by Marcus K. Dowling
Nearly five-plus decades to the day that Charley Pride became the first Black singer to perform at the Grand Ole Opry, he was honored by Darius Rucker performing “Kiss An Angel Good Mornin’,” his signature song, during the recent telecast celebrating the venue’s 95th birthday.
Noting that “one of the main reasons I get to stand and sing on this stage is because of his courage,” the multi-platinum selling African-American country superstar sang Pride’s 1971 Billboard Hot Country Charts number-one hit and global top-40 pop single. The song’s popularity spurred Pride to become the second Black member of the Grand Ole Opry, following groundbreaking harmonica star DeFord Bailey.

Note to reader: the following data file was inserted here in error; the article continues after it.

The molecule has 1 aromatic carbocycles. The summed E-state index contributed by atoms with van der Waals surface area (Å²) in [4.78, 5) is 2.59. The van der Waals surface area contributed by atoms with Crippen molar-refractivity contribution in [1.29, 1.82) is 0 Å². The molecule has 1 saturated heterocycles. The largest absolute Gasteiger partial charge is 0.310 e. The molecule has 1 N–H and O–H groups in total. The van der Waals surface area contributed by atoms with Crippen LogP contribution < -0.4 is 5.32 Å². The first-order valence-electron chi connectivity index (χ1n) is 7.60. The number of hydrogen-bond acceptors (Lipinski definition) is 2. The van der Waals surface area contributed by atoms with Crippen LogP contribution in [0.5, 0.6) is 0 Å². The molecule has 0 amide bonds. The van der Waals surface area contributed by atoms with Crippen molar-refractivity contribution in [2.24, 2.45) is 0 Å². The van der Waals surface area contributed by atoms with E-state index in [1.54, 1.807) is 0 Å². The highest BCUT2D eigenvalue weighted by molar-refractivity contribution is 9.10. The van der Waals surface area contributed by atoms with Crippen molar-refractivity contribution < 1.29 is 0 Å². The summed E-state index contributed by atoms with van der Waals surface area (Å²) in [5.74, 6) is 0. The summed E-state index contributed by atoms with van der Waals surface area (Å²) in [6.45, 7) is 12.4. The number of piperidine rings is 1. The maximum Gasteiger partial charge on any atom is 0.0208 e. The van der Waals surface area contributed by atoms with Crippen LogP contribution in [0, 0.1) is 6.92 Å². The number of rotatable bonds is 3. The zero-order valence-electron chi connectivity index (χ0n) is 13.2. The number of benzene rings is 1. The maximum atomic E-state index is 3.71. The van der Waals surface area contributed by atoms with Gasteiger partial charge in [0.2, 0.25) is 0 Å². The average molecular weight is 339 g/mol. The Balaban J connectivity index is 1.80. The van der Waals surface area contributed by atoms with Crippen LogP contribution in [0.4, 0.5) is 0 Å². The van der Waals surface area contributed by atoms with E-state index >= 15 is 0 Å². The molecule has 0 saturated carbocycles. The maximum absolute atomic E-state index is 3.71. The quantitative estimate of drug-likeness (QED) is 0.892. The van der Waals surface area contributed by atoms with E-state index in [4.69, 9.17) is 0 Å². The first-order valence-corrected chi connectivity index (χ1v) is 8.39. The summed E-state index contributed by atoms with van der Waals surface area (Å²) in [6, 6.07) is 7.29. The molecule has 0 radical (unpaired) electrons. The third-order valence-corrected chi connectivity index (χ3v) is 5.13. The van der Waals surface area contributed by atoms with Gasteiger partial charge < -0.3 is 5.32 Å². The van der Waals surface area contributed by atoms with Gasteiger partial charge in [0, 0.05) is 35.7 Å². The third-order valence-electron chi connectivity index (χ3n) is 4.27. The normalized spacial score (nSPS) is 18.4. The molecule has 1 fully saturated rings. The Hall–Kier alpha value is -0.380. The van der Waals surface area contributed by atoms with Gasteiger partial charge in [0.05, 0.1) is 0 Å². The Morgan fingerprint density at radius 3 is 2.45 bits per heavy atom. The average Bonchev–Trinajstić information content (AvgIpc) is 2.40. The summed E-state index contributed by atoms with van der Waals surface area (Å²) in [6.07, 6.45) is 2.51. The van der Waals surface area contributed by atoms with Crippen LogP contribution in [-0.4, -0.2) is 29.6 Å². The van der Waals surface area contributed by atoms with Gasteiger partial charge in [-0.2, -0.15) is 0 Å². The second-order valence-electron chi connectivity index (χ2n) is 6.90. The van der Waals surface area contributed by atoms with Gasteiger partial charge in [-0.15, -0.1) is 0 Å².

In 2012, Rucker became the third Black artist to become a member of the Opry. When welcoming him, Vince Gill said, “I don’t think there’s a more beloved guy in our music than you. Before you even open your mouth and sing a song you’ve written, everybody is really crazy about you. You will find this place right here to be one of the greatest homes you’ll ever have. Thanks for wanting to be a country music singer.”
Pride himself — via his father — was a listener to weekly radio broadcasts from the Grand Ole Opry as a child. By 1967, Opry star Bill Anderson invited Pride to be a guest on the program. One year later, Pride was asked to join the cast and declined because his touring schedule was too busy.
Regarding that first performance, Charley Pride once said, “I was so nervous, I don’t know how I got through those two songs. It’s hard to remember that far back because it’s been a while, but I remember how nervous I was — that, I can tell you. It was something.”